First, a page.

Menopause Weight Gain - How to Lose the Belly Fat?

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Menopausal weight gain, often stored as belly fat in the abdomen due to declining estrogen levels, is a common issue among women during and after menopause. The British Menopause Society reported that around 50% of women experience this with an average gain of 1.5 kg per year during perimenopause. Factors such as hormone fluctuations decreased physical activity, and dietary changes contribute to this weight gain. 

Hormone replacement therapy (HRT) may mitigate weight gain by addressing hormonal imbalances, potentially reducing weight gain and abdominal obesity risks. However, consultation with healthcare professionals is advised for personalized management if weight gain is accompanied by concerning symptoms. Read on to learn more about menopause weight gain.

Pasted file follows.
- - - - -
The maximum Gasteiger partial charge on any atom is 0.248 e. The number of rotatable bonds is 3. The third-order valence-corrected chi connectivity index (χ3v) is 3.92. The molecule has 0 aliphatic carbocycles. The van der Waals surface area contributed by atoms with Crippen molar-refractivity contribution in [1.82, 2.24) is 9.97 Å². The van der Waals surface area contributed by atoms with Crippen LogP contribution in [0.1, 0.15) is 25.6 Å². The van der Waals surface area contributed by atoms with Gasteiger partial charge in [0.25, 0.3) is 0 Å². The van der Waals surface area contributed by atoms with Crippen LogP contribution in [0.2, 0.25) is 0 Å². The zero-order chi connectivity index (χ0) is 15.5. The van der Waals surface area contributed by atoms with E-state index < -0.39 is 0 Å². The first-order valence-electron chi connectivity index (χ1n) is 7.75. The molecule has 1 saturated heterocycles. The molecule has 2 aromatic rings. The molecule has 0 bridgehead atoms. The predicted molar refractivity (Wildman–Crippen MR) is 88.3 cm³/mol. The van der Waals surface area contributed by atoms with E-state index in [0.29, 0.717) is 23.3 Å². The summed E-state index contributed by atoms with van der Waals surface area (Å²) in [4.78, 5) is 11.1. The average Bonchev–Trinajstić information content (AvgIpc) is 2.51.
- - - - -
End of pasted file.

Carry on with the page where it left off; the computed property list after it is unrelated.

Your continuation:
What Is Menopausal Weight Gain?

Menopausal weight gain is defined as the rise in body weight that many women suffer during and after menopause. A significant amount of this weight is stored in the upper body particularly in the abdomen, which causes the menopausal transition to result in an increase in belly fat. 

Based on the article published by the British Menopause Society, one of the most common adverse effects of menopause and perimenopause, affecting at least 50% of women, is weight gain. According to their suggestions, women gain around 1.5 kg a year throughout the perimenopause, adding up to an average weight gain of 10 kg by the time they approach menopause. Visceral fat rises from 5-8% of total body weight to 10-15% of total body weight as estrogen levels decline.

Moreover, a variety of factors, including hormone fluctuations, decreased physical activity, changes in dietary preferences, and age-related metabolic shifts, can also be linked to menopausal weight gain. Understanding how these factors interact is essential to developing weight management plans that work during the menopausal transition.